Statistical Analysis of Iran’s Election Data, Fraud Likely Occurred

From the Washington Post (link – Go read it):

Each of these two tests provides strong evidence that the numbers released by Iran’s Ministry of the Interior were manipulated. But taken together, they leave very little room for reasonable doubt. The probability that a fair election would produce both too few non-adjacent digits and the suspicious deviations in last-digit frequencies described earlier is less than .005. In other words, a bet that the numbers are clean is a one in two-hundred long shot.

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Dave Semeniuk spends hours locked up in his office, thinking about the role the oceans play in controlling global climate, and unique ways of studying it. He'd also like to shamelessly plug his art practice: davidsemeniuk.com

3 Responses to “Statistical Analysis of Iran’s Election Data, Fraud Likely Occurred”

  1. Nicholas FitzGerald

    Very interesting – it reminds me of some of the cool stories about the application of Benford’s Law to detecting financial fraud. The comments make for good reading too – there is quite alot of controversy around whether this really constitutes proof of fraud or not, and whether the author’s analysis is sufficiently unbiased. (Here is a good article debunking a statistical test that was making waves earlier in the week). The point is kind of moot, though – I think the protests are about a lot more than specific allegations of voter fraud.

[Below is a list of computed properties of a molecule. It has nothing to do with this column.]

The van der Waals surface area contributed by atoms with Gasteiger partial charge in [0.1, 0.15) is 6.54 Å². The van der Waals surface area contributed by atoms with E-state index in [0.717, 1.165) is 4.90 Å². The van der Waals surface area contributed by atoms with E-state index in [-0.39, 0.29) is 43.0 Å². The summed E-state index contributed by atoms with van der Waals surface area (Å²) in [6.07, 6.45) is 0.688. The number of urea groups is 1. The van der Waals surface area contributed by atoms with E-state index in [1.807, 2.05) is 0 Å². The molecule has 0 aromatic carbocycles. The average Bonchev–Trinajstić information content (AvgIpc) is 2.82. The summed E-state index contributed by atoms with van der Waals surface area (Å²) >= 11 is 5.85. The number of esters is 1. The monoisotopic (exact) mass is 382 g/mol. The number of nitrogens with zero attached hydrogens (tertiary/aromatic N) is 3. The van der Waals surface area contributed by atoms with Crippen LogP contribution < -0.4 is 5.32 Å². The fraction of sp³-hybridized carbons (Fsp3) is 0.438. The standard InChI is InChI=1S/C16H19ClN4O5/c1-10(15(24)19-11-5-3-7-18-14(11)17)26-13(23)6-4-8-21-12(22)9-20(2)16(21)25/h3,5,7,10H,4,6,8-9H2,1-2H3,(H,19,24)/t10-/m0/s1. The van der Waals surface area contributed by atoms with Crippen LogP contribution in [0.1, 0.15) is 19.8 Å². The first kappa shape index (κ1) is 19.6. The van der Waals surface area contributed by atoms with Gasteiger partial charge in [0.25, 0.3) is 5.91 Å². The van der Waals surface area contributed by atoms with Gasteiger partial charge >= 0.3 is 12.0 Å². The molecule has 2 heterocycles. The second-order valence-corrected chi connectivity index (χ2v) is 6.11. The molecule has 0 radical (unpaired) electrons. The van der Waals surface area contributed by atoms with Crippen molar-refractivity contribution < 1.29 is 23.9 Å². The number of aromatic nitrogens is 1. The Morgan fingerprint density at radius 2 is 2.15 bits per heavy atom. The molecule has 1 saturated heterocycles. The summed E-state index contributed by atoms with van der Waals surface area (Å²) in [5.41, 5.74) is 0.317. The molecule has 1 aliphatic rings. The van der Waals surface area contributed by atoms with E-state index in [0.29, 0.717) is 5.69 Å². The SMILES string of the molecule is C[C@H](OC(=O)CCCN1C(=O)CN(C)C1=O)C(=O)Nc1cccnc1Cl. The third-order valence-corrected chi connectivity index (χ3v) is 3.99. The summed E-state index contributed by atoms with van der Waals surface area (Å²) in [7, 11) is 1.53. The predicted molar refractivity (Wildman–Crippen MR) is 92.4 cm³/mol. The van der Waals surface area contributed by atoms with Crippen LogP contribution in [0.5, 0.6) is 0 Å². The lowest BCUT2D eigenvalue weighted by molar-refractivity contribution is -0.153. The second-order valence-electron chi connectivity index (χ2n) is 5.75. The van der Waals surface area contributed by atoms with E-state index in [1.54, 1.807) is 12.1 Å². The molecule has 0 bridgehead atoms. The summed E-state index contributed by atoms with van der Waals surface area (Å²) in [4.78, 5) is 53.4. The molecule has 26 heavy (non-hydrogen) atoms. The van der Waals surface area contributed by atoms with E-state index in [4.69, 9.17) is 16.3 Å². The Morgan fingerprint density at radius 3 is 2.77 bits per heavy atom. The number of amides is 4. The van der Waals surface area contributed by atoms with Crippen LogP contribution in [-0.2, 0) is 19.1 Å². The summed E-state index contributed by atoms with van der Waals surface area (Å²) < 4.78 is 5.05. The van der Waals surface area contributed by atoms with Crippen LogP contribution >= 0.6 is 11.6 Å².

2. Nick Zarzycki

    From the NYT this morning:

    “Despite the Ayatollah’s insistence of the election’s legitimacy, Iran’s most senior panel of election monitors, in the most sweeping acknowledgment that the election was flawed, said Monday that the number of votes cast in 50 cities exceeded the actual number of voters, according to a state television report.”

  3. hass

    Read Iran election fraud claims analyzed at IranAffairs.com

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